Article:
Sunday, June 26, 2016

Maybe We Should Just Give it a Whack

I had an issue that I was beginning to think would never get solved taken care of on Friday last week.  It caused a tiny seed of hope to sprout inside me.  
The scanners in the department I run have been pretty much inoperable for the past month.  They were old.  They’d lost their licenses.  They needed to be replaced.  The brand new machines we bought to replace them refused to work.  
To make it clear, I run a production department for the records division of a legal support services company.  We get four to five hundred sets of documents every day I need to make sure are scanned and processed and sent to attorneys that are our clients so they can use them as evidence in their cases.  Having scanners that didn’t work properly was seriously putting a crimp in our process.  
After literally weeks of technicians play tag-team with my IT department, they finally brought out the “main guy” when it came to the scanners we were trying to install.  
I knew this “main guy.”  He’d come to install our scanners when we first got them years ago.  They’d worked fine up until the time they became too old to license again.  I had wondered why they hadn’t called him in the first place.  
It took him a few hours, but Mr. Main Guy found out what the problem was.  The new machines were running version 5.43 of their Administrative software.  The difference with version 5.1, which we were running before, is that 5.43 acts more like a server than a background application.  It means you have to restart the Admin panel after making any changes to the settings to set them in.  
That was it.  Mr. Main Guy, and I call him “Mister” with every bit of respect I can muster, had all the scanners re-calibrated and talking to each other, and even put in the settings we wanted for all the different paper sizes we scan without being asked to do so. Problem solved.  
It was then that I noticed that I was experiencing this weird yet not entirely unfamiliar feeling.  It was...  Good, this feeling.  It was...  Hope.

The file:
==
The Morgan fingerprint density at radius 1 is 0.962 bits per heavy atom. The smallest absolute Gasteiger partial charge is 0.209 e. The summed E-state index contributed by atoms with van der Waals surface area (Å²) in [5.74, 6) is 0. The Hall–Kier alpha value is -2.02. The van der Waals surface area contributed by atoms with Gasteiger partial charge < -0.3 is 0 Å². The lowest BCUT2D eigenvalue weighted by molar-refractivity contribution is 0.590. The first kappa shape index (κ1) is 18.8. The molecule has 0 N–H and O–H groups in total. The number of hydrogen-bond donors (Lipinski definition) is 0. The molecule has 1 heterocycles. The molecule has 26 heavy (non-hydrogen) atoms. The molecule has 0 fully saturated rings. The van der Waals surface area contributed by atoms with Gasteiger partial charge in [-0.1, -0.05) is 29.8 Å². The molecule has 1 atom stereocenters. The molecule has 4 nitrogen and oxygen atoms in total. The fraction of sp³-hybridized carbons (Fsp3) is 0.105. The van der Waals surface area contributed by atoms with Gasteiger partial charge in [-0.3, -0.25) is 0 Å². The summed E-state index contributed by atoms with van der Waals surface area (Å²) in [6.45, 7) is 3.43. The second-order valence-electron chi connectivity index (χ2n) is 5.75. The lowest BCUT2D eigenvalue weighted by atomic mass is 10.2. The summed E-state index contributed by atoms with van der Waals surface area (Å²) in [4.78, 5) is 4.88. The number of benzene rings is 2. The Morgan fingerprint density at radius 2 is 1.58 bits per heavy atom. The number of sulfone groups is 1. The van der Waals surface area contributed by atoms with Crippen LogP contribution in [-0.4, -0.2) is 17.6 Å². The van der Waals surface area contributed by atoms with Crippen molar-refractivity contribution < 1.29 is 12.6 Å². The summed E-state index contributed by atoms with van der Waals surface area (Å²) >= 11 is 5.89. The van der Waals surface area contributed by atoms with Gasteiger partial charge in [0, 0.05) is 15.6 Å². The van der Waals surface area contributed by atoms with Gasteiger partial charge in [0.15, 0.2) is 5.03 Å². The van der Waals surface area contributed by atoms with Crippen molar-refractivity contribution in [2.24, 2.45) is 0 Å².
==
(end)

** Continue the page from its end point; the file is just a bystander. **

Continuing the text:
Yeah.  Hope.  The scanners were one of several problems I’d been dealing with recently.  Each one dragging on and on and on as if they had become the new normal.  But now that problem with the scanners were solved that meant I didn’t have to spend any more time on it. AND, the time I’d spent on the scanners could now be spent on one of the other issues I had to deal with.  And if the scanners could be solved, then...  Didn’t that mean that...  The other problems could...  Also be...  Resolved.  Eventually.  
Woah.  That’s how I felt.  “Woah.”  I began thinking of things I could do to fix my other issues.  I began to plan on how I would take care of them.  I began envisioning the day when the problems were all solved and I could start running the unit the way it was supposed to run.  The way it had run before these problems leapt out fromt he shadows at me.  
There are a lot of things going screwy in the world these days.  The U.K.’s Brexit is only the most recent.  But there seems to be a trend of problems just popping out of the woodwork. Some because people seem inclined toward losing their minds and forgetting where they lost them.  Some because things neglected going bad.  And some because the methods being used to fix them aren’t doing anything at all, because the steps are for a previous version of the situation.  
My experience is telling me that maybe, just a slight possibility now, the root to these problems are because were doing things a bit wrong.  Taking steps that worked for the previous version of the situation we’re dealing with, but have no impact on the current situation.  
This is just a thought. One which I intend on exploring.  That it’s not a huge, powerful shove or push in the same direction we need to make.  That maybe just a little nudge, a tiny push in the right direction, or a small, mindful change of our attitudes, might make the difference we’re trying to find.  
It reminds me of a story I heard years ago.  A building in Chicago, in the middle of a heat wave, had it’s air conditioning unit shut down.  The building was sweltering.  Nothing they did to the unit, was dated back several decades when the building was first erected, restored it to working order.  
It was then someone remembered that the man that used to maintain the unit still lived in the city after his retirement.  They found his number.  They called him.  He agreed to come out.  
When he arrived he listened to what the current staff were facing.  He nodded and said he knew what needed to be done.  He lead them to the lowest basement level.  He squeezed himself into a gap between two of the units.  It was too cramped for anyone else to fall.  
Then, from deep inside the machinery, the waiting maintenance staff and worried members from management hear three sharp “Whacks.”  The machine suddenly roarted to life. Cool air could be felt spewing from the air vents.  
The former maintenance man came out, shook their hands and told them he’d send them a bill.  They got it two days later.  It was made out for $1,515.00.  It was had two line items. 
Three “whacks” @ $5.00 ea. = $15.00.
Knowing where to whack = $1,500.  

I’m going to spend more time trying to figure out where to whack.


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